Gordon Brown yesterday moved to help bring the violence in Kenya to an end, securing support for a peace initiative by Commonwealth and African leaders.
As the death toll since last week's disputed election climbed past 200, the Prime Minister sought international assistance for reconciliation efforts between the country's political leaders.
In telephone conversations, Mr Brown appealed to Kenyan President Mwai Kibaki and opposition leader Raila Odinga for a stop to the violence.
Yesterday he spoke to Ghanaian president John Kufuor, chair of the African Union, and Ahmed Tejan Kabbah, head of the Commonwealth observer mission in Kenya, about over-seeing a process of reconciliation.
Thousands of British tourists in Kenya were being advised yesterday to stay indoors with post-election violence set to continue.
The Foreign Office is advising against all but essential travel to areas of the East African country's two biggest towns.
Mr Brown said: "What I want to see is them coming together, I want to see talks and I want to see reconciliation and unity.
"I want to see the possibility explored where they can come together in Government. The reason is the violence must come to an end."
After Mr Brown's talks with Mr Kufuor and Dr Kabbah, a former president of Sierra Leone, a Downing Street official said: "They agreed on the urgent need to establish a process of reconciliation in Kenya facilitated by the Commonwealth and the African Union.
"As the European Union observer mission has said, the Kenyan electoral process has fallen short of international standards.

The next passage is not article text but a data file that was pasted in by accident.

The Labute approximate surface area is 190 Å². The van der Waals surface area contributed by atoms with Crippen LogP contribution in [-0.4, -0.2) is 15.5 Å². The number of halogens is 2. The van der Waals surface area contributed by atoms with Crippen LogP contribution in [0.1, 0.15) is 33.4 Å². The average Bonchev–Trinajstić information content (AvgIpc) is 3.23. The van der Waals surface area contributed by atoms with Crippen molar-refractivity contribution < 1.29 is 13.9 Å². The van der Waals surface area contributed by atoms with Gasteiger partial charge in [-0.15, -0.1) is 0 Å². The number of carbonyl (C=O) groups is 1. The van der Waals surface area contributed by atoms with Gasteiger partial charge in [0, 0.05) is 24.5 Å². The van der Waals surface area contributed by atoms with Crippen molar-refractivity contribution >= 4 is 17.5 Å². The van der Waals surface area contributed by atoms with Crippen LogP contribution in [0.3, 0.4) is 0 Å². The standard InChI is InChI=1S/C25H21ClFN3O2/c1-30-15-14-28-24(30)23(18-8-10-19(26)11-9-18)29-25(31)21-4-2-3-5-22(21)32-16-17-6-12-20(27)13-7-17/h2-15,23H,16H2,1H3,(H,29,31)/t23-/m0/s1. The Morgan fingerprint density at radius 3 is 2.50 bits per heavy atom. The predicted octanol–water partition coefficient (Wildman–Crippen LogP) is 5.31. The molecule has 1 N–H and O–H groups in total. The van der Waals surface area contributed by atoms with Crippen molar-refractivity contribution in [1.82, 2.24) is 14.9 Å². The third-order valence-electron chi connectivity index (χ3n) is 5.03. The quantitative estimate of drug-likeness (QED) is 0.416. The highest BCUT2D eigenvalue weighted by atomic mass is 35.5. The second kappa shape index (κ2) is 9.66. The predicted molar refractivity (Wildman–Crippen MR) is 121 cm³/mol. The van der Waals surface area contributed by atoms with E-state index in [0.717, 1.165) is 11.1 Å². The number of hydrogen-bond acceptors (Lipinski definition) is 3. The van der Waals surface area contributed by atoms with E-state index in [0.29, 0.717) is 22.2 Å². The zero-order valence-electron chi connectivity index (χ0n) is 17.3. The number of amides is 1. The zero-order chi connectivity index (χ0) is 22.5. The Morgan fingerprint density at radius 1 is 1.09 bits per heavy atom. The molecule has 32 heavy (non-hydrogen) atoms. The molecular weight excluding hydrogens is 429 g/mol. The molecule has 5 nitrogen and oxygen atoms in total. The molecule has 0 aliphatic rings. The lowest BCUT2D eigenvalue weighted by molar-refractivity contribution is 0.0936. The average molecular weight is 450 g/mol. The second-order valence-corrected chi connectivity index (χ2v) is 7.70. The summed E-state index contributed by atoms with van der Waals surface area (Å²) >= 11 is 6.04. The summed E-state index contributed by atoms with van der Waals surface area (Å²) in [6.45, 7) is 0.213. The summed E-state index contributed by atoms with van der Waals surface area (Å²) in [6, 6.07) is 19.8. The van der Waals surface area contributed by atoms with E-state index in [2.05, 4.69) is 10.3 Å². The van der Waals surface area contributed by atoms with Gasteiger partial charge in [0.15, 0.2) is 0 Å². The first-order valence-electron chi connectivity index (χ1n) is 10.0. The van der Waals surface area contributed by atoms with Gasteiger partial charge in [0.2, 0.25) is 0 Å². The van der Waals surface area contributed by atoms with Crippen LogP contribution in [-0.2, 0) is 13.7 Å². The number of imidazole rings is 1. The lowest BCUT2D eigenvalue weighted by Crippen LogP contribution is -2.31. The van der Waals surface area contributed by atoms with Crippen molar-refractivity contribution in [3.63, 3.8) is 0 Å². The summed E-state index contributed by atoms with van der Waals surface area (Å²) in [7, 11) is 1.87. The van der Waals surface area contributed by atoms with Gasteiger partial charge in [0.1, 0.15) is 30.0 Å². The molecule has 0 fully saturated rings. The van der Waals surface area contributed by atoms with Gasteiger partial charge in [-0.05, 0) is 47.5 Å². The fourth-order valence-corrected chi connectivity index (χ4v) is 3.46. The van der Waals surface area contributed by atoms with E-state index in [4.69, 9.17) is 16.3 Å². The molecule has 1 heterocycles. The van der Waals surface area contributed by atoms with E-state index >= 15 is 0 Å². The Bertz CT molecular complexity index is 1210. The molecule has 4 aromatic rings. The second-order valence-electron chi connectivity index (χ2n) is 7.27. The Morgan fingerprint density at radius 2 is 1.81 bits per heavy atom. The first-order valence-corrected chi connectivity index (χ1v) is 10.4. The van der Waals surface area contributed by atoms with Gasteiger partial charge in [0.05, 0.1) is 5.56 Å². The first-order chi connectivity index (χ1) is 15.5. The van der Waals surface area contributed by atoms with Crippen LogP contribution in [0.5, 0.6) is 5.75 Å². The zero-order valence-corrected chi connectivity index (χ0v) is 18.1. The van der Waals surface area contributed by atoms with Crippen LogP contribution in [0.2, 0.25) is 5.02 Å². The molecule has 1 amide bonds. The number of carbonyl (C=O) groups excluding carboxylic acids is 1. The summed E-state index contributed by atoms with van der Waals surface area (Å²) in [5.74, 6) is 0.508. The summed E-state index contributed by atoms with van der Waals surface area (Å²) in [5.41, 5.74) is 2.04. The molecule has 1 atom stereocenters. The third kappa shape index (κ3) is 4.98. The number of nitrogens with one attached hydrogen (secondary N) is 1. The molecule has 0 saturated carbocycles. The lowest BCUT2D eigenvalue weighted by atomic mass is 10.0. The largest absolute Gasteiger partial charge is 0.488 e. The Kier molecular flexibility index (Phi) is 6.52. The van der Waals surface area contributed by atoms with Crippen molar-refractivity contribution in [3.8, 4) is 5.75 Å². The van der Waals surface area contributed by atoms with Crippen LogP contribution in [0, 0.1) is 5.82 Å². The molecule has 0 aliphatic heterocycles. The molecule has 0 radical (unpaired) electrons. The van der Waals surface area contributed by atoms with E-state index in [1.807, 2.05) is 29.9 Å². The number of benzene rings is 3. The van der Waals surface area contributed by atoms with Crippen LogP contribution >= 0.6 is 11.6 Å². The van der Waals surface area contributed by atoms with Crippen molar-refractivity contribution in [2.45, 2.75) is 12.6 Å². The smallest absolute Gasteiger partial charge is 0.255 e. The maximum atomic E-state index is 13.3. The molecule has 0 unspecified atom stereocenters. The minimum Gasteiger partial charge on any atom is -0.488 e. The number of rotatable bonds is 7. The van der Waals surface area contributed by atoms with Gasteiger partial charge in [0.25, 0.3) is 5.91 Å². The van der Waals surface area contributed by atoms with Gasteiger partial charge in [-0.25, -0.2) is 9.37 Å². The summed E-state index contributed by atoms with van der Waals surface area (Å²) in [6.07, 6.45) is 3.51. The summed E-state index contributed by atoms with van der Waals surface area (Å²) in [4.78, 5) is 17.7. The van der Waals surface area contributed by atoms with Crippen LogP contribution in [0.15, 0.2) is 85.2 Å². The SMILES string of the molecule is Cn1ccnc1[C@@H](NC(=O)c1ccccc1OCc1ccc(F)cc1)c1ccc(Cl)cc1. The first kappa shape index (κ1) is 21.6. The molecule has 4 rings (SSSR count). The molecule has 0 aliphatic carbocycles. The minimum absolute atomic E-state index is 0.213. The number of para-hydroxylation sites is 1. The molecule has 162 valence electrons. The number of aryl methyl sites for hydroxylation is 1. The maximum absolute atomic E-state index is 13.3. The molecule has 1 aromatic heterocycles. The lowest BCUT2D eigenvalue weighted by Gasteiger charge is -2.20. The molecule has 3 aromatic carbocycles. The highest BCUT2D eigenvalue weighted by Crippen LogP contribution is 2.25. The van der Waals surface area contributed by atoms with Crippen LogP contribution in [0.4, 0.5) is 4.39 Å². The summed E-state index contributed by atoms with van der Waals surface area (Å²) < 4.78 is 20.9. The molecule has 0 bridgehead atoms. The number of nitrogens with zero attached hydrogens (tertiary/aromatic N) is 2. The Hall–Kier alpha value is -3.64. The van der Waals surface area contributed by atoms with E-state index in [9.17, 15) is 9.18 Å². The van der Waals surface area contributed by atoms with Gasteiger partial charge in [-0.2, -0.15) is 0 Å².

"We remain in close contact with our international partners, and as the Prime Minister has said this morning the violence must end, there must be talks and we want to see reconciliation and unity."
Kenyans ventured out in search of food yesterday when the mood was calmer than it has been in recent days, although skirmishes continued.
Since Saturday, at least 202 people have been killed in riots that flared from the shantytowns of Nairobi to resort towns on the sweltering coast.
Yesterday a mob attacked and set fire to a church where hundreds of people had taken refuge from post-election violence, killing at least 15 people, police and a witness said.
"There was a huge mob; they attacked the church," said the witness in Eldoret, some 185 miles from the capital, Nairobi. "We counted 15 to 20 bodies."
Among places the Foreign Office was continuing to warn Britons not to travel to except in essential circumstances were Nairobi city centre and the town's Uhuru Park, as well as parts of Mombasa - the gateway to the Indian Ocean beach resort hotels.
Kenya receives about 29,000 British visitors each year. About 7,000 of them are now in the country, but there have been no reports of any being caught up in the violence.
The FO said: "The British High Commission officials continue to monitor the situation and travel advice will be updated at regular intervals.
"We recommend that you stay indoors. If you need to travel you should exercise extreme caution and seek advice locally."
Mr Kibaki is under increasing international and domestic pressure over the disputed election victory that kept him in power. The opposition claims the vote was rigged and observers say it was suspicious at best.
An interim report from EU monitors said the elections were "were marred by a lack of transparency in the processing and tallying of presidential results, which raises concerns about the accuracy of the final results".